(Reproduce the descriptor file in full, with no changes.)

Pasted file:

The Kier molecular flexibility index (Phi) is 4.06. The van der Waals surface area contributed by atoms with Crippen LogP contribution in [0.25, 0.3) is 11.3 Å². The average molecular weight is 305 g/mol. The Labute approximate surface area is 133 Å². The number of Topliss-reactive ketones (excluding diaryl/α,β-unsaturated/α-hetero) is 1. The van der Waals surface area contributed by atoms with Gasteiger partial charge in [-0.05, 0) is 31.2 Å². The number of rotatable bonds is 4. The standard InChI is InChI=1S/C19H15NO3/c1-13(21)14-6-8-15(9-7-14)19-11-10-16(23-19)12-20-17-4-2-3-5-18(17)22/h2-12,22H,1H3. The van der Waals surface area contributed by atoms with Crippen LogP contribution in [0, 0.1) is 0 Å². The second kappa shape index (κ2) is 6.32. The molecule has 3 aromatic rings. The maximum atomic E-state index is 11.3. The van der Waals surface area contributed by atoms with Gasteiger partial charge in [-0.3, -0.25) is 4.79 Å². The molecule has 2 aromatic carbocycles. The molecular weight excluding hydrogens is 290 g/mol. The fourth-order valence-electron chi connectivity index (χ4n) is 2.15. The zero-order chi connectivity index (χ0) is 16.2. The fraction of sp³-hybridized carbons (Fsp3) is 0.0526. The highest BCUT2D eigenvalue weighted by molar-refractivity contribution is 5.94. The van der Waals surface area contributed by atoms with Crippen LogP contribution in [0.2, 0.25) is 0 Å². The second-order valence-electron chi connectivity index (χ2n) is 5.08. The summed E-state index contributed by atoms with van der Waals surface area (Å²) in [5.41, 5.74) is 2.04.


The Kier molecular flexibility index (Phi) is 4.06. The van der Waals surface area contributed by atoms with Crippen LogP contribution in [0.25, 0.3) is 11.3 Å². The average molecular weight is 305 g/mol. The Labute approximate surface area is 133 Å². The number of Topliss-reactive ketones (excluding diaryl/α,β-unsaturated/α-hetero) is 1. The van der Waals surface area contributed by atoms with Gasteiger partial charge in [-0.05, 0) is 31.2 Å². The number of rotatable bonds is 4. The standard InChI is InChI=1S/C19H15NO3/c1-13(21)14-6-8-15(9-7-14)19-11-10-16(23-19)12-20-17-4-2-3-5-18(17)22/h2-12,22H,1H3. The van der Waals surface area contributed by atoms with Crippen LogP contribution in [0, 0.1) is 0 Å². The second kappa shape index (κ2) is 6.32. The molecule has 3 aromatic rings. The maximum atomic E-state index is 11.3. The van der Waals surface area contributed by atoms with Gasteiger partial charge in [-0.3, -0.25) is 4.79 Å². The molecule has 2 aromatic carbocycles. The molecular weight excluding hydrogens is 290 g/mol. The fourth-order valence-electron chi connectivity index (χ4n) is 2.15. The zero-order chi connectivity index (χ0) is 16.2. The fraction of sp³-hybridized carbons (Fsp3) is 0.0526. The highest BCUT2D eigenvalue weighted by molar-refractivity contribution is 5.94. The van der Waals surface area contributed by atoms with Crippen LogP contribution in [0.2, 0.25) is 0 Å². The second-order valence-electron chi connectivity index (χ2n) is 5.08. The summed E-state index contributed by atoms with van der Waals surface area (Å²) in [5.41, 5.74) is 2.04.